WASHINGTON — Major music organizations agree on the need for free market competition, but disagree on the changes that need to be made in the digital age in the licensing for songwriters.
Music experts, testifying Tuesday before the Senate Judiciary subcommittee on antitrust, competition policy and consumer rights, said consent decrees for songwriters and composers seem out of date with today’s technology, leaving songwriters at the short end of the stick in terms of royalties.
To Elizabeth Matthews, CEO of the American Society of Authors, Composers and Publishers (ASCAP), a free market involves a willing buyer and willing seller. Either party has the option walking away, or negotiating a fair price.
Matthews says that is not the case today because performance rights groups, such as her own, entered into a consent decree with the Justice Department in the 1940s that limits the organization’s ability to adjust rates for songs that are broadcast and recorded — or to walk away from unwanted licensing agreements.
The decree mandates the organizations license the work of songwriters to any parties willing to pay rates set by U.S. district judges. It was “last updated before the invention of the iPod,” Matthews said.
“People no longer buy the music, they love, they stream it,” Matthews told the committee.
“If streaming music is the future, then songwriters and composers need to be concerned,“ said Matt Pincus, CEO of SONGS Music Publishing.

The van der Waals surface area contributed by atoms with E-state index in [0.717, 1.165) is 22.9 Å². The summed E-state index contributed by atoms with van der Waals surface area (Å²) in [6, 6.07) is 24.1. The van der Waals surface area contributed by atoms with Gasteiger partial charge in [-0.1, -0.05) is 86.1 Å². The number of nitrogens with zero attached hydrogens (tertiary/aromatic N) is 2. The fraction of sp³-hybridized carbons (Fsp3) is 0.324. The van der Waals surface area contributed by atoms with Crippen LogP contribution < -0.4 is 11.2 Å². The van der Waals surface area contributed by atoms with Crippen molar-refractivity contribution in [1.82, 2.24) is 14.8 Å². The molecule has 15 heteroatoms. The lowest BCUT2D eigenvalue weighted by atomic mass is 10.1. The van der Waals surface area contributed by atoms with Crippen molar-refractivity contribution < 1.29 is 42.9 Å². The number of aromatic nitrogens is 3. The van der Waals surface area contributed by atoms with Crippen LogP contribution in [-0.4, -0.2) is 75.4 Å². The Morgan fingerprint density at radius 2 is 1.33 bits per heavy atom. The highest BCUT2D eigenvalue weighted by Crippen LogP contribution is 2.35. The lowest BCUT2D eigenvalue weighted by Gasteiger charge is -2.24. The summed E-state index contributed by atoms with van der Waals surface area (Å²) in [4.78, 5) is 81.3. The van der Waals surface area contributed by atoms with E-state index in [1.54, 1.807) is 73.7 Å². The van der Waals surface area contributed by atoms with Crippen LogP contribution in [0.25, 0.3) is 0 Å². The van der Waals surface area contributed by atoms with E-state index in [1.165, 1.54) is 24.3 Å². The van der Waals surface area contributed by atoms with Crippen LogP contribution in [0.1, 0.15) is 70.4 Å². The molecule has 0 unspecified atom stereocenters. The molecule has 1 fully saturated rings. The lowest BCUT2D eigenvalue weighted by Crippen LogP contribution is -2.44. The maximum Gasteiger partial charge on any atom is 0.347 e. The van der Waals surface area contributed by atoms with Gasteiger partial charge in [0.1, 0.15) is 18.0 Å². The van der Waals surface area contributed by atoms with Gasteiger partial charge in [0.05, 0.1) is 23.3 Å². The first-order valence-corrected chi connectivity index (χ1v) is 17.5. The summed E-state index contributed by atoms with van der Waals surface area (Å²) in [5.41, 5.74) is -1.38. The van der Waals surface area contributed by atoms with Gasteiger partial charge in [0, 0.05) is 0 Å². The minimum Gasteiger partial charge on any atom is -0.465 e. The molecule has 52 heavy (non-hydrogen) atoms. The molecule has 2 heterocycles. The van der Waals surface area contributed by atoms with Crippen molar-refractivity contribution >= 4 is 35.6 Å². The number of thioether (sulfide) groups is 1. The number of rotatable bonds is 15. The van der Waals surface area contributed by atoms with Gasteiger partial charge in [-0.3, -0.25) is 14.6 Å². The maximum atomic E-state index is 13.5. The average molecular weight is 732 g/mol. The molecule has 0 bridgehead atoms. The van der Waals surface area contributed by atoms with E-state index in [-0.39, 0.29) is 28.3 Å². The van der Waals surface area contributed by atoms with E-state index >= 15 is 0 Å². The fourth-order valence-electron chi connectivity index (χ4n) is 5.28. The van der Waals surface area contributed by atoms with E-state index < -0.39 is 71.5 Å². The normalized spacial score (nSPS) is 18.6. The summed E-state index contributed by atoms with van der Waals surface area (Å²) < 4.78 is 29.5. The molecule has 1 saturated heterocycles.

Songwriters are responsible for many of the top tunes sung by major artists and broadcast on the radio. They usually don’t have salaries but make a living of off public performance royalties.
In 2015, many digital media companies do not pay songwriters a fair market price, causing music publishers to withdraw catalogs from organizations like the American Society of Authors, Composers and Publishers, and Broadcast Media Incorporated.
Chris Harrison, vice president of business affairs for Pandora, an Internet radio company, talked about the need for a publicly available database to house all relevant music copyright information and to foster market competition and transparency.
Matt Pincus recommended changes that help songwriters, such as altering rate setting procedures and giving music companies the ability to license digital services themselves.
Mike Dowdle of the National Association of Broadcasters, said he doesn’t want major changes in the consent decrees.
“Without these decrees, no fair competitive market would exist,” said Dowdle.
He said broadcasting companies must have the public performance rights to a full catalog of music in order to avert lawsuits. According to Dowdle, the performance rights organizations need to “be respective of the songs people actually use.” To generate their own rates for songwriters’ work doesn’t make sense, he said.
Music experts generally don’t want to disband of consent decrees altogether, but prefer modifications with the goal of a fair competitive market.